Peacock Park

From Wikipedia, the free encyclopedia
Jump to: navigation, search
Peacock Park
Peacock Park, Miami.jpg
Peacock Park
Type Municipal
Location Coconut Grove, Miami, Florida, United States
Coordinates 25°43′30″N 80°14′24″W / 25.725°N 80.240°W / 25.725; -80.240Coordinates: 25°43′30″N 80°14′24″W / 25.725°N 80.240°W / 25.725; -80.240
Area 9.4 acres (38,000 m2)
Created 1934 (1934)
Operated by City of Miami

Peacock Park is a 9.4-acre (38,000 m2) public, urban park in the Coconut Grove neighborhood of Miami, Florida on the shore of Biscayne Bay.

History[edit]

Among the first permanent settlers in South Florida were grocers Charles and Isabella Peacock who arrived in Coconut Grove encouraged to establish a hotel. Their hotel, built in 1883, was called Bay View House and was the first hotel on mainland Florida south of Palm Beach. Later renamed the Peacock Inn, it was where the first community gatherings in Miami were held.[1] Some visitors to the inn stayed in the area and this was the beginning of Coconut Grove, South Florida's first mainland community.[2] Closing in 1902,[3] the Peacock Inn building became the Lake Placid School until the school moved to Pompano Beach in 1925[4] The building was torn down in 1926.[5] Later the property became a city park. After the hotel closed in 1902 Ralph Munroe established Camp Biscayne nearby so there would be a place for visitors to stay.

The city of Miami purchased the private property in 1934 for $63,500 ($853900 adjusted for current inflation) and established it as the public Coconut Grove Bayfront Park,[6] renamed in honor of the aforementioned Peacocks in 1973.[7] Considered the Miami equivalent of the Greenwich Village neighborhood of New York,[8][9] during the 1960s the park and surrounding Coconut Grove area became notable as a center for hippies and the youth counterculture, hosting several be-ins and concerts during the latter part of the decade.[10][11][12] Nearby Dinner Key hosted a now-infamous Doors concert where lead singer Jim Morrison allegedly exposed himself in 1969.[13][14]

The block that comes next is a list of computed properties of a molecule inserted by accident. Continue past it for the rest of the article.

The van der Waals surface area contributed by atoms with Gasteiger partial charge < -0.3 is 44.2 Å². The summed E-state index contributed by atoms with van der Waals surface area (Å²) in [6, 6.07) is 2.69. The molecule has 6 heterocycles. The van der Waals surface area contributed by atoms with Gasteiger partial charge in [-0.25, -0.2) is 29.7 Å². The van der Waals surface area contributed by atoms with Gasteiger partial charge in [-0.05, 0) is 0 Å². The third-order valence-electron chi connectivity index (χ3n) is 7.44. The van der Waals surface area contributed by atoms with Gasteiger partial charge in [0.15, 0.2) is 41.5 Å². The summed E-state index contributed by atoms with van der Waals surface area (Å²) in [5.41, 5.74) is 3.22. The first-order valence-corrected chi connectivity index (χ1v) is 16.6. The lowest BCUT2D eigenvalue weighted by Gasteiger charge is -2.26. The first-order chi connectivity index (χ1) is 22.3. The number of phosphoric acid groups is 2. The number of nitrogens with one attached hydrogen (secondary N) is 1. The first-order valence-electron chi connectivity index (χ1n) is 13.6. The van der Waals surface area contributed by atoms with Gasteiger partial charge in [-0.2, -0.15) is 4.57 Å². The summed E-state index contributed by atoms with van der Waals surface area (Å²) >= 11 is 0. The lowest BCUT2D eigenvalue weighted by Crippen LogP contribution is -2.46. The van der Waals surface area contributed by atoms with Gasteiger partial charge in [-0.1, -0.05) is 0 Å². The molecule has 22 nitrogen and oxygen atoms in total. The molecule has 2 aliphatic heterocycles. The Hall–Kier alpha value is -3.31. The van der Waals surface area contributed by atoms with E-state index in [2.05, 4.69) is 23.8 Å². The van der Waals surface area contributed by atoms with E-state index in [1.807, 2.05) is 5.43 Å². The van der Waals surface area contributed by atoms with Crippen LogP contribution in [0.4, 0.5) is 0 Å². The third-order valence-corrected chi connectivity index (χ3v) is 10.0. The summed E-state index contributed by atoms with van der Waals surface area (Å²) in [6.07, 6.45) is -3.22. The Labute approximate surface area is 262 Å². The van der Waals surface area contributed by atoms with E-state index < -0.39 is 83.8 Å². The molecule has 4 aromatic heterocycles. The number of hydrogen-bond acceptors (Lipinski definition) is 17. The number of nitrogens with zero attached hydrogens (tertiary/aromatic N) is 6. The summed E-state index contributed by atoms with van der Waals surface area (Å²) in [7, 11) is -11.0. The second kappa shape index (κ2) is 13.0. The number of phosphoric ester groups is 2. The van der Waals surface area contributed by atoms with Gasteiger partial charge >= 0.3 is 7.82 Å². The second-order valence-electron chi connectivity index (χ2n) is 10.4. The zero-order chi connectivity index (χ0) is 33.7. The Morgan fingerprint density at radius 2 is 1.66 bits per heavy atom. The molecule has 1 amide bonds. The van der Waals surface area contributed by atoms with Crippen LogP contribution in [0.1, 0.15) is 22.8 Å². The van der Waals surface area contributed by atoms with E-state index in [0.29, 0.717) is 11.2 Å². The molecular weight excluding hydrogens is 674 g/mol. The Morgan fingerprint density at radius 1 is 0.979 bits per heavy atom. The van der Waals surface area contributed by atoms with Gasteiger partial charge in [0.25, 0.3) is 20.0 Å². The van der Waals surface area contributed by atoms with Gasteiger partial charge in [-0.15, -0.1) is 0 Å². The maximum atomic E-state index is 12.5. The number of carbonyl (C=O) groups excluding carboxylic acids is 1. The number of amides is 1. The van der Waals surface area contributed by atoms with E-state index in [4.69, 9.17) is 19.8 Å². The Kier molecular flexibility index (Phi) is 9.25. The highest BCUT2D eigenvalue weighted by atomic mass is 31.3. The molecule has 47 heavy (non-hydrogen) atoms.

Park amenities include a baseball field, basketball court, tennis court, playground, and skatepark. The adjacent Kenneth M. Myers Park, which hosts the Coconut Grove Sailing Club, is jointly administered by the city with Peacock Park.[15] The Dinner Key Marina complex is located immediately along the shore of the park.

Gallery[edit]

References[edit]

Notes
  1. ^ Historic Coconut Grove 1987.
  2. ^ Parks 1980. p. 57.
  3. ^ Historic Coconut Grove 1987.
  4. ^ Cavaioli 2007. p.21.
  5. ^ Historic Coconut Grove 1987.
  6. ^ "Miami is Offered Profit for Park". The Miami Daily News. 26 April 1936. Retrieved 26 March 2011. 
  7. ^ "Notice of Public Hearing: Proposed Change in Name of Coconut Grove Park". The Miami News. 2 May 1973. Retrieved 26 March 2011. 
  8. ^ "Coconut Grove". Fodor's. Retrieved 26 March 2011. 
  9. ^ Clarke, Jay (14 April 1968). "Art Show to Reign in Miami 'Village'". The New York Times. Retrieved 26 March 2011. 
  10. ^ Woodman, Jim (23 July 1972). "Coconut Grove: Hip Little Village Under the Palms". Chicago Tribune. Retrieved 26 March 2011. 
  11. ^ Bjebre, Bill; Kenneth Harrell (8 September 1969). "Grove "Love-In" Swings Under Eyes of Police". The Miami News. Retrieved 26 March 2011. 
  12. ^ "Key West Unwelcomes Hippies". St. Petersburg Times. 27 July 1970. Retrieved 26 March 2011. 
  13. ^ Art Grace (11 March 1969). "In Defense of a Generation: 'Hippies are Beautiful'". The Miami News. Retrieved 29 April 2011. 
  14. ^ Associated Press (21 April 1969). "Police Shut Down Underground Paper". Ocala Star-Banner. Retrieved 29 April 2011. 
  15. ^ City of Miami website

Bibliography[edit]

  • Frank J. Cavaioli. Pompano Beach: A History Charleston, SC: The History Press, 2007.
  • "City of Miami website". Retrieved 19 March 2011. 
  • Junior League of Miami. Historic Coconut Grove. 1987.
  • Arva Moore Parks. The Forgotten Frontier. Miami: Banyan Books, 1980.